Can You Hear Me Now
Can You Hear Me Now?
- 2.1 Perform in group improvisational theatrical games that develop cooperative skills and concentration.
- 2.3 Use Improvisation to portray such concepts as friendship, hunger, or seasons.
- 4.1 Critique an actor’s performance as to the use of voice, gesture, facial expression, and movement to create character.
- How do I use theatre in daily life?
- How do I improvise to create theatre?
- How do I communicate ideas and moods when creating theatre?
- How do I reflect upon, describe and make meaning of theatre?
- How can I communicate my feelings through theatre?
- What is improvisation and why is it an important process?
OBJECTIVES & STUDENT OUTCOMES
- Students will improvise vocal techniques to effectively communicate character’s emotions, feelings, wants, needs, and universal character traits.
- Students will demonstrate appropriate use of volume and diction through theatrical activities.
- Students will demonstrate focus and concentration in theatrical activities.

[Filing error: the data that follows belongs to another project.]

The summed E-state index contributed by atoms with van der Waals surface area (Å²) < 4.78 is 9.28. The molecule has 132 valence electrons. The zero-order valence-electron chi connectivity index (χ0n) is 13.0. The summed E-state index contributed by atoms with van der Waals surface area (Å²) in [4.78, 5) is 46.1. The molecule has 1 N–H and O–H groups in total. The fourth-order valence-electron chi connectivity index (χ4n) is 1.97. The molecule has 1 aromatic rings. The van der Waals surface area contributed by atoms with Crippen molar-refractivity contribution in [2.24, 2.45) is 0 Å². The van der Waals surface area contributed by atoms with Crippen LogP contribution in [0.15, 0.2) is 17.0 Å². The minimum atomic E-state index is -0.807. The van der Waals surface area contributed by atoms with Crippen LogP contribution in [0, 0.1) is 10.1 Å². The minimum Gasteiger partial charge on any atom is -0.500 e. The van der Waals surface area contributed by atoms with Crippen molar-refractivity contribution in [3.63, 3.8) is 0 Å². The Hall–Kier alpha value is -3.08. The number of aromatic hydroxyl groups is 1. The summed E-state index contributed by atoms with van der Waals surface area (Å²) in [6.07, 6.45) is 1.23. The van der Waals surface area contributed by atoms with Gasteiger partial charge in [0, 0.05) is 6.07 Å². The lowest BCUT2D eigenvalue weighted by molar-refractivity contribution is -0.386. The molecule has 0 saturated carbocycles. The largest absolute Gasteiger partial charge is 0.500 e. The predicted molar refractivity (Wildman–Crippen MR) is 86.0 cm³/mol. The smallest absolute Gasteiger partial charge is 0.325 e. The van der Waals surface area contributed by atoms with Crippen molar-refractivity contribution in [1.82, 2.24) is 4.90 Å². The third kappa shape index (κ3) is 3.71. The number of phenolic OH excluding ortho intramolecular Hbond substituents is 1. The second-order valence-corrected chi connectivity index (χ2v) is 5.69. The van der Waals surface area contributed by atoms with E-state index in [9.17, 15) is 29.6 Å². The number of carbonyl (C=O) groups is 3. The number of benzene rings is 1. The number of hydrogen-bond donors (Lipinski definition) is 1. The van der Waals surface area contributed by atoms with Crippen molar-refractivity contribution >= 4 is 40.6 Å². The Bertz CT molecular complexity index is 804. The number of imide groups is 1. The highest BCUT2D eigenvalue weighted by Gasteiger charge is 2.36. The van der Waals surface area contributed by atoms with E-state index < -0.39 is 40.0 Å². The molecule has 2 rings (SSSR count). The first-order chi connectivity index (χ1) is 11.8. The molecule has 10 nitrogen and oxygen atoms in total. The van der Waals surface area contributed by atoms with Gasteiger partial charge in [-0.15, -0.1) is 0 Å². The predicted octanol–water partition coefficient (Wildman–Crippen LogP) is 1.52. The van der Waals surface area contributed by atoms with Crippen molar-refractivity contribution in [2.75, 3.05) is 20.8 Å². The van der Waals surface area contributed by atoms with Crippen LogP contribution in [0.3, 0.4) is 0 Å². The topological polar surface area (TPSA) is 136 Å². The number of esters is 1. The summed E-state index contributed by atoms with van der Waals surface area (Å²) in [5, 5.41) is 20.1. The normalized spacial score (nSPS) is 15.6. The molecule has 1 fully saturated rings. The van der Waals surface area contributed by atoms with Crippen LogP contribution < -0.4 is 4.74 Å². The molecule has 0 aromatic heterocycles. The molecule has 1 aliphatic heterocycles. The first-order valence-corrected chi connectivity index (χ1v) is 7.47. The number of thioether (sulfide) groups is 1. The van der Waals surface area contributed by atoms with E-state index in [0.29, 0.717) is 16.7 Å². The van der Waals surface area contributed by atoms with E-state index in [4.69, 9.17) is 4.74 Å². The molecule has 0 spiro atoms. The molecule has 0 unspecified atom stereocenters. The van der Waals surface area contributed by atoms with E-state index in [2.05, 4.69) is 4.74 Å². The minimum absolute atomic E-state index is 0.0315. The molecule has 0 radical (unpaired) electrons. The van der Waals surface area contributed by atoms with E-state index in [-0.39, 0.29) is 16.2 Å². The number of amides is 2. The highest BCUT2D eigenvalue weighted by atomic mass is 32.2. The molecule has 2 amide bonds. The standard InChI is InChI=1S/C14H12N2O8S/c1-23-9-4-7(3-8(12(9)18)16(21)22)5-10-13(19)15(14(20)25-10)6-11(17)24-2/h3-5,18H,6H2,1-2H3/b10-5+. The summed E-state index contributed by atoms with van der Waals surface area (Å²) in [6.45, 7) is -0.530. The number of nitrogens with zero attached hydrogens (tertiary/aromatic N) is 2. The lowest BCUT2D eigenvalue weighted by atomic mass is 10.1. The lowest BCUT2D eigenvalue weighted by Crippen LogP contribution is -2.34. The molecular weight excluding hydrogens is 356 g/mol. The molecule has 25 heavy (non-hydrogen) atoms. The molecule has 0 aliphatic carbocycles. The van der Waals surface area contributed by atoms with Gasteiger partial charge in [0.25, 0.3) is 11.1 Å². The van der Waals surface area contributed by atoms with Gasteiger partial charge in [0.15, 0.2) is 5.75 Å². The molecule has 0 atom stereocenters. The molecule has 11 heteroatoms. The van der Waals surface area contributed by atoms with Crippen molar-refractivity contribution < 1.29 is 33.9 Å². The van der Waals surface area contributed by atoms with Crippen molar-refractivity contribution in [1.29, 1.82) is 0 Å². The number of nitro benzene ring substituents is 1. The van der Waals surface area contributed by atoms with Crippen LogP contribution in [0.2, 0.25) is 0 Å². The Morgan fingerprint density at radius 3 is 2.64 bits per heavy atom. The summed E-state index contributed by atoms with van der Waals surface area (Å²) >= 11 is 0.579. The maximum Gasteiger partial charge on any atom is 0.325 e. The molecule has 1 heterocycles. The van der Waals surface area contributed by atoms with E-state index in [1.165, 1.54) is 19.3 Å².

- Bean Bag(s)
- Nursery Rhymes
Words to Know:
- improvisation: a spontaneous style in which scenes are created without advance rehearsing or scripting
- act: the action of carrying something out in a dramatic activity or presentation
- react: to respond to an action or stimulus by taking action
- projection: the placement and delivery of volume, clarity, and distinctness of voice for communicating to an audience
- diction: the clarity with which somebody pronounces words when speaking
- pronunciation: the way in which a sound, word, or language is articulated, usually conforming to an accepted standard
- volume: the degree of loudness or intensity of a voice
- pitch: the highness or lowness of the voice
- Bean bags may be available through the PE department or IMC.
- Selected Nursery Rhymes from your library
WARM UP (Engage students, access prior learning, review, hook or activity to focus the student for learning)
- Play the game “Sound Ball” as follows: Demonstrate how to pass a sound around the circle while tossing a bean bag to one another.